Name day have: Jordan, Yordan, Bogdan, Yordanka, Dancho, Danka, Boril, Bogomil, Bistra, Nayden, Bozhidar, Bozhidara and their derivatives.

The men's horo stepped into the waters of the Tundzha River in Kalofer

Exactly 10 minutes before 8 o'clock in the morning, boys, young men and the older residents of Kalofer, led by the mayor Rumen Stoyanov, who held the Bulgarian flag, stepped into the waters of the Tundzha River. Hundreds are the spectators of the ritual. Before entering the waters, the horo participants were blessed by Father Dimitrii from the Church of the Holy Archangel. From there, the procession with drums and folk people went to the Church Bridge on the Tundzha River.

The men sing the song "Zalubiela e Vasilka".

Traditionally, the locals enter the icy waters of the river first, and then the guests who wish to do so.

The men's horo enters the waters of the river, which are not icy this year, but cold enough to cleanse and temper the brave.

Minutes later, the Christ's Cross was saved from the icy waters of the Tundzha River. The ritual was performed next to the Church Bridge on the river under shouts of "Bulgarians. Heroes".

After saving the cross, it was given to the smallest participant in the male dance. Here, "rescuing" the cross on Yordanovden is not carried out as in other parts of Bulgaria, but that is why Kalofer is a special place on this day - Kalofer people hand over the cross to the youngest member of the choir. After the cross is removed, anyone who wishes will be able to touch it and kiss it for health.

мъжко хоро Калофермъжко хоро Калофер

Between 100 and 150 people entered the Tundzha for the annual ritual, although the river is not particularly full this year. The weather is clear, people from almost all of Bulgaria have come to the hometown of Botev. The air temperature is about 7 degrees Celsius, on the river - about 3, the weather is too atypical for winter. There is also a committee of governors of mayors from Northern Bulgaria who came to support Rumen Stoyanov, who has been defending the tradition and defending the unique ritual for years.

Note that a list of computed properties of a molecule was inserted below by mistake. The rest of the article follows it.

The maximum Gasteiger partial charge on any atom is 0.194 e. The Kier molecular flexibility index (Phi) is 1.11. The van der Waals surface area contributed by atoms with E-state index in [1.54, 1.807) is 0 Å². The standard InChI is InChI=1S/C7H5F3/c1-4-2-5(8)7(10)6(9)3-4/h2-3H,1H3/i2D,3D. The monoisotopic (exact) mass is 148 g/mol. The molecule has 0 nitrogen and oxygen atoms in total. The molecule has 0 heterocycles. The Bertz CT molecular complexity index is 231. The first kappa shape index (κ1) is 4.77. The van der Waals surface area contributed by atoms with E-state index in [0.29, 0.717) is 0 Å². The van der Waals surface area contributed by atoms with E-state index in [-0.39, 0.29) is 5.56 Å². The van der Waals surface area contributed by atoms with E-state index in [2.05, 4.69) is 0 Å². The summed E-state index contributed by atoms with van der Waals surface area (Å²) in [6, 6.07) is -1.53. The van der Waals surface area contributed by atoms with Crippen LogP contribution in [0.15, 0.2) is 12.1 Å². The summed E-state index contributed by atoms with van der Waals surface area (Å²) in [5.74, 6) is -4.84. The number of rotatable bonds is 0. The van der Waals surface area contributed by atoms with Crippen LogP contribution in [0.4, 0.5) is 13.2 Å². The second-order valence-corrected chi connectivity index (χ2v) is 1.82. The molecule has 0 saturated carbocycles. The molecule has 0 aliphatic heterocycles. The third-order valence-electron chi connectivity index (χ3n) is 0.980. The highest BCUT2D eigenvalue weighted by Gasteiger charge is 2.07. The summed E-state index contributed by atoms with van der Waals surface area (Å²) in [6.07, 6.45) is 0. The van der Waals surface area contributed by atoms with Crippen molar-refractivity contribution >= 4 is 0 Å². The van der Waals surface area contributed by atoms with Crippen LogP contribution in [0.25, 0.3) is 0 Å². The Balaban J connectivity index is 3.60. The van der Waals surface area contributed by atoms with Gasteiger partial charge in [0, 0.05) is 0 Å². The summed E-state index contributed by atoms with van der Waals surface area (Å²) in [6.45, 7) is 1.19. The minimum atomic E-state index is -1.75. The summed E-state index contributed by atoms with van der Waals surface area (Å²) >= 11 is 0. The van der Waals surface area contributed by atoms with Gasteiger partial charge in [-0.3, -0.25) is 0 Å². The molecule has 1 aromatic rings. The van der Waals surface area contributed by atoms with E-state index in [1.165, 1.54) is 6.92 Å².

One of the distinctive things about the men's dance in Kalofer is its preparation, which began the day before with strong red wine and homemade appetizers. By tradition, the mayor Rumen Stoyanov and the main participants in the men's choir warmed up in the mayor's tavern all night, playing bagpipes and drums and singing songs.

мъжко хоро Калофер

In recent years, hundreds have come to the town of Botev to "touch" the tradition. The mayor called on the people who came to watch the men's horo to stay until noon and attend the celebration of the anniversary of Hristo Botev's birth.

The men's dance in Kalofer is one of a kind and has been performed only in the sub-Balkan town for more than 100 years.

All guest houses and hotels in the city are crowded with tourists.

According to legend, Kalofer was founded in 1533. At that time, a group of men led by Kalifer the Voivode, "ruled" this part of Stara Planina and constantly attacked passing Turkish caravans. The impossibility of dealing with Kalifer the Voivode and his men forced the Sultan to allow the outlaws to settle in these lands on the condition that they cease to attack the caravans. The voivode accepted the offer and settled on the land of today's Kalofer. In the following centuries, Kalofer grew as an important cultural and commercial center, with a profitable livelihood for the local people, which is why it was called "Alton Kalofer" - Golden Kalofer. Kalofer was burned several times by the Turks. The last burning of Kalofer took place in 1877, when all the men were killed and the town was destroyed.

Also today in Kalofer, the 175th anniversary of the birth of the revolutionary poet Hristo Botev will be solemnly celebrated. At 11.30 am, flowers will be laid in front of the monument of Ivanka Boteva - mother of the revolutionary. After that, there will be a rally-pilgrimage in front of the "Hristo Botev" memorial complex, where a "Garland of Glory" will be laid in front of the hero's monument.

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Tags: Epiphany, Jordan, river, Orthodox